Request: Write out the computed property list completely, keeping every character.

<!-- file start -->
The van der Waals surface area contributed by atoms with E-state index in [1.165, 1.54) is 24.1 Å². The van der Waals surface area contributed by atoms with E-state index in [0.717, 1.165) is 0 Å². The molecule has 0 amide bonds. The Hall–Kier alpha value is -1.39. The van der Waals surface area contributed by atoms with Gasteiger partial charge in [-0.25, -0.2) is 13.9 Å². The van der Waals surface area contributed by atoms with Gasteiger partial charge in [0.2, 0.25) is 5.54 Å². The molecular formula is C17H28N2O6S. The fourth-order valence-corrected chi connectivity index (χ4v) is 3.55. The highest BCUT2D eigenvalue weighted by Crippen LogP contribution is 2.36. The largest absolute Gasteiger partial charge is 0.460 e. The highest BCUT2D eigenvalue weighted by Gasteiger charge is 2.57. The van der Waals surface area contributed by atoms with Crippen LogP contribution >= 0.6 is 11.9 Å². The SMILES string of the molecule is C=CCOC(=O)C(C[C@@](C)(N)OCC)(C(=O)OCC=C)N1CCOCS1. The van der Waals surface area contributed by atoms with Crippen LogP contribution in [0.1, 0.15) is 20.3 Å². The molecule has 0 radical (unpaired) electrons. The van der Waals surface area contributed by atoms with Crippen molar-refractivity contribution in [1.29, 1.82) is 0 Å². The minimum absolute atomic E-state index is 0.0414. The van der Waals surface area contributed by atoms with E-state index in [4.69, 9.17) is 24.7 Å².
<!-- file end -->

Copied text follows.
The van der Waals surface area contributed by atoms with E-state index in [1.165, 1.54) is 24.1 Å². The van der Waals surface area contributed by atoms with E-state index in [0.717, 1.165) is 0 Å². The molecule has 0 amide bonds. The Hall–Kier alpha value is -1.39. The van der Waals surface area contributed by atoms with Gasteiger partial charge in [-0.25, -0.2) is 13.9 Å². The van der Waals surface area contributed by atoms with Gasteiger partial charge in [0.2, 0.25) is 5.54 Å². The molecular formula is C17H28N2O6S. The fourth-order valence-corrected chi connectivity index (χ4v) is 3.55. The highest BCUT2D eigenvalue weighted by Crippen LogP contribution is 2.36. The largest absolute Gasteiger partial charge is 0.460 e. The highest BCUT2D eigenvalue weighted by Gasteiger charge is 2.57. The van der Waals surface area contributed by atoms with Crippen LogP contribution >= 0.6 is 11.9 Å². The SMILES string of the molecule is C=CCOC(=O)C(C[C@@](C)(N)OCC)(C(=O)OCC=C)N1CCOCS1. The van der Waals surface area contributed by atoms with Crippen LogP contribution in [0.1, 0.15) is 20.3 Å². The molecule has 0 radical (unpaired) electrons. The van der Waals surface area contributed by atoms with Crippen molar-refractivity contribution in [1.29, 1.82) is 0 Å². The minimum absolute atomic E-state index is 0.0414. The van der Waals surface area contributed by atoms with E-state index in [4.69, 9.17) is 24.7 Å².